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350.00 € 280.00 ( -20.0 %)

Statuette Ngbaka, Bwaka
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African art > African Statues > Statuette Ngbaka

The Ubangian crucible has produced many statuettes that share certain similarities, such as a heart-shaped face, as in the Ogooué River region of Gabon. Some authors (Celenko 1983) have attributed this type of work to the Zande living north of the Ngbaka.The Ngbaka form a homogeneous people of the north-west of the R.D.C., south of Ubangui. The Ngandi live to the east and the Ngombe to the south. Tribal art' 'a href'U'0022http://www.ngbaka.ugent.be/beliefs"-ngbaka has given birth to a few statues depicting their mythical heroes Nabo and Seto that they worship and a very small number of masks. Zoomorphic figures were used for hunting. The heartside bears the grainy residues of white clay, and the eyes encrusted with cauris seem ajar. An incision is the mouth. The arms are plated in ...


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280.00 € 224.00 ( -20.0 %)

Statue Mumuye
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African art > African Statues > Statue Mumuye

Prestige tribal statues in African art Mumuye.Work of the sculptor named rati or molabaiene, this African statue of Mumuye has a bust in columns and remnants of arms emerging in v on the chest. The gnawed wood still offers the cylindrical volumes that make up the pelvis and shoulder from which rises a stretched neck supporting an ovoid head. The eyeballs, forming a hallucinated gaze directed towards the sky, are traced in the wood and scarifications in cat mustache frame a small, hollowed-out mouth. Grooves also indicate the braids of the hairstyle. Typical of the ethnic group, the lateral pendants refer to a helmeted hairstyle or the earlobes of women adorned with large discs. Heterogeneous patina, remnants of polychrome pigments. The statuary emanating from the northwestern region of ...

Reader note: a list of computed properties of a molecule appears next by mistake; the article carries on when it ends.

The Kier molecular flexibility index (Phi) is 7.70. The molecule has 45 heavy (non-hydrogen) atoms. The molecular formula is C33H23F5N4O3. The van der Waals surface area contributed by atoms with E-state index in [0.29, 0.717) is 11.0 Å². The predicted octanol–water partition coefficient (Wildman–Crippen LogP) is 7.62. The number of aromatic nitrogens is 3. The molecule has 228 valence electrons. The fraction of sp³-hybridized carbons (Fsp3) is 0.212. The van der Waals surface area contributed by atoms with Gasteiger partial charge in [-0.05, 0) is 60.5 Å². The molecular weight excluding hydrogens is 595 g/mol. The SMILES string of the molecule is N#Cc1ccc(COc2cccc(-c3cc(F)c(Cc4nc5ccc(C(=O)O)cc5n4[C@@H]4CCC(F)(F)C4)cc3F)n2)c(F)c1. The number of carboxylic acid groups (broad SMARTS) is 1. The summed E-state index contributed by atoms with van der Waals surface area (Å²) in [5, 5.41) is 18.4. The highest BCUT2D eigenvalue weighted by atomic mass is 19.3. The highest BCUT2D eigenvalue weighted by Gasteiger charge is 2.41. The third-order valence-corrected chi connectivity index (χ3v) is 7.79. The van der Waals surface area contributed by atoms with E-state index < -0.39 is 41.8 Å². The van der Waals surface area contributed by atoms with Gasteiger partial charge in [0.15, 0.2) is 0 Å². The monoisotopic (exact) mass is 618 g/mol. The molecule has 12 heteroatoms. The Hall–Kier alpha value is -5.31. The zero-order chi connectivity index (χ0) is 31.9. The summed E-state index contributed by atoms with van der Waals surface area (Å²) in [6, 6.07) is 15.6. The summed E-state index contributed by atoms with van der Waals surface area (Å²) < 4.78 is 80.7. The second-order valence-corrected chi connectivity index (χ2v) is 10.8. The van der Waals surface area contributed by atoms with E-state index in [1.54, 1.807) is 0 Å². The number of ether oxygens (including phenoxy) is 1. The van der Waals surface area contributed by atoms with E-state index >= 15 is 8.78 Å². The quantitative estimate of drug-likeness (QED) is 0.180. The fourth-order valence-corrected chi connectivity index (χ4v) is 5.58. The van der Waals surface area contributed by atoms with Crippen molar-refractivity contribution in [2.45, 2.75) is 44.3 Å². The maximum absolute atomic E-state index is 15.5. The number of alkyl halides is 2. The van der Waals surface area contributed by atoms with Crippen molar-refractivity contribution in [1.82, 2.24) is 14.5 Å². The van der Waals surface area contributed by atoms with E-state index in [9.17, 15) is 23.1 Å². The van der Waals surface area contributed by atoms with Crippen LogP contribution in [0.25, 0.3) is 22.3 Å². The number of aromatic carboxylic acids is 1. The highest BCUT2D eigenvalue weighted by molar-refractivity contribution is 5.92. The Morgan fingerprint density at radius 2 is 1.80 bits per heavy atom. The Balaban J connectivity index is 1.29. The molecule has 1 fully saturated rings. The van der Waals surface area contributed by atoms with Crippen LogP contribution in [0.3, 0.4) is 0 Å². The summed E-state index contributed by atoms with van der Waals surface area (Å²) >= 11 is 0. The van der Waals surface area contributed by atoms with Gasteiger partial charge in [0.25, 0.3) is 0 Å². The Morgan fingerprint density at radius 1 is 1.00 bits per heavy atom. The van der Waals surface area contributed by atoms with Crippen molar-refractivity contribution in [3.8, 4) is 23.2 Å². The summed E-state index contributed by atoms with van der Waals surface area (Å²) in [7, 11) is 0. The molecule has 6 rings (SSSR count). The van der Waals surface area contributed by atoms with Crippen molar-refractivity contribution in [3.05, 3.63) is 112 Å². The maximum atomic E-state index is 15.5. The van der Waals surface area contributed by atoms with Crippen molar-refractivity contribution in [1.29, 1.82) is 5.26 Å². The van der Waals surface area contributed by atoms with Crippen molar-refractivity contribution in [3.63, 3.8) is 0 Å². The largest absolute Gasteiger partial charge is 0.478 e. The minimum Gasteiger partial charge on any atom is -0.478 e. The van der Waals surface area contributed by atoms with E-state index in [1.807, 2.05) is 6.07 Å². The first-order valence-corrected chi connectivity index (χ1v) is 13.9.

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Dogon Satimbé Mask
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African art > African mask > Dogon Mask

This African, facial mask, with a crest in the form of a female statue, is only part of the mask: for the Dogon, the whole mask consists not only of the wooden element to conceal the face of the dancer but also of the costume of accompanying fibers. Locally matte polychromy flaked